Glenn: You'll be there, you'll be there. There's no doubt mate. No issue at all on that one. Who have you been lucky to meet over the years as a guitarist?

 

Lloyd: One of the guitarists, when I was learning guitar who was important was Jimmy Page. I was in Ohio. Metallica invited me to the 'Rock & Roll Hall Of Fame' Party when they were being inducted and Jimmy Page was there.

 

Glenn: I remember you showing me the pictures when we were at Namm with you and Jimmy Page.

 

Lloyd: Yeah I remember that.

 

Glenn: What else can you tell me about your songs that will get readers/agents/promoters furtherly interested in your music?

 

Lloyd: Well a couple of them are Heavy Metal, some of them are Rock 'N' Roll. I haven't decided which ones I'm going to put together for one solo album – as in which ones are going to make it. But they are Heavy Metal, Speed Metal, Rock 'N' Roll – that's what I'll have on.

 

Glenn: Whatever works at the time and wherever your head was at and whatever you were into at that particular moment?

 

Lloyd: Yeah.

 

Glenn: How old are some of these songs? Have you had these songs for quite a long time or are they pretty new – been written in the last year or two? Or span right back to when you were first playing?

 

Lloyd: Some of them have been re-wrote. Most of them are within the last ten years.

 

Glenn: Excellent.

 

Lloyd: I bought some equipment way back and I was using that equipment to record. A friend of mine who is a guitarist in Warrant, Joey Allen, he knows Phil (Collen) from Def Leppard. I was at Joey's house and Phil came over. We were talking about the Roland recorder. He said he had one of them too and that's what he writes on. That's my old equipment that I used to use because it was really good equipment.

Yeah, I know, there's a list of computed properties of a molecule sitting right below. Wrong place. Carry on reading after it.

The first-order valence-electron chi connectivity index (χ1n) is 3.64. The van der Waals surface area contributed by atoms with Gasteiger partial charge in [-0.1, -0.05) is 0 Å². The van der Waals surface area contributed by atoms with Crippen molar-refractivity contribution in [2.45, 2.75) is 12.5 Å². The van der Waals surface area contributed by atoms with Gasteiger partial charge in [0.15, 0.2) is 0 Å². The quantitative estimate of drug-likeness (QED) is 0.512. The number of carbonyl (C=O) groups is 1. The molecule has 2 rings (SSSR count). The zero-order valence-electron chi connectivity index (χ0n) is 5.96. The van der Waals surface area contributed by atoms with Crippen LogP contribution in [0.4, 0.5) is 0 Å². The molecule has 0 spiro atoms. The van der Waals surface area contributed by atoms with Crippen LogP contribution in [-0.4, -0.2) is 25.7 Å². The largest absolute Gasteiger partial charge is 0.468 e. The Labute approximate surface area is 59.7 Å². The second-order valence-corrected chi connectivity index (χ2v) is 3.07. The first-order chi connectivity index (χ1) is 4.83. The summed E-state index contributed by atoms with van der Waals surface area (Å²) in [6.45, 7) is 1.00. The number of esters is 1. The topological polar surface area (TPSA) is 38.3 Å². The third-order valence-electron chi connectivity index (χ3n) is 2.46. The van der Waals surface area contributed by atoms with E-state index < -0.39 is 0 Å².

I was surprised that Phil was using that to write, when he writes his songs to submit to the other guys in Def Leppard. He said that some of it goes direct from what he recorded to on that digital recorder. So I have some I recorded on that and the rest were done on my computer with the Pro-Tools and so forth.

 

Glenn: Excellent. Are there any particular songs that you are really proud of writing?

 

Lloyd: I'll leave it up to the audience. I may be proud of it but if no-one else likes it then that's no good. There is one song I am pleased about. It has melodic arpeggio picking at the beginning that goes into a heavy riff. Then it goes into a Rock 'N' Roll rhythm for the solo and then it comes back to the heavy riff. It has the picking in the middle of the song also. It's kind of like some of the stuff that Metallica would do that would have clean guitars at the beginning. It has a solo over that. I have a few songs like that.

 

Glenn: I'm looking forward to hearing your songs come out in one form or another when the album is ready.

 

Lloyd: Yeah it will be out.

 

Glenn: Who have you been recording with recent to get some of the songs down?

 

Lloyd: Usually I put it down myself because it's faster. It takes less time but I will be going to a rehearsal place pretty soon, In a couple of months so I can get some people in there and start playing with the songs. I have been playing with a couple of other people but they are not available all the time.

 

Glenn: Who are the current and main members in your band? Are they biggish names or local guys?

 

Lloyd: There's no notable people in the band right now. If you say their name, they wouldn't be recognisable.

 

Glenn: Yeah. There's an awful lot of good players across there. You don't even have to be a big name to be a good player. You just become a big name after time anyway. It's irrelevant isn't it?

 

Lloyd: Yeah.

 

Glenn: We are start somewhere.

 

Lloyd: Yep. I want to come over there to the UK when I have my band ready and to one or two other European Countries while I am there. I am going to make sure that the fans get the full dose of Heavy Metal from the Metallica Guitarist.

 

Glenn: Anyway, I'm going to let you get off but it's been nice to have a chat with you Sir.

 

Lloyd: Yeah. It's an honour talking to you too Glenn.

 

Glenn: No problem. You take care of yourself.

 

Lloyd: You too. Thanks.

A Special Thank You to Raquel Figlo of Raquel Figlo PR for introducing me to Lloyd and taking the opening photo.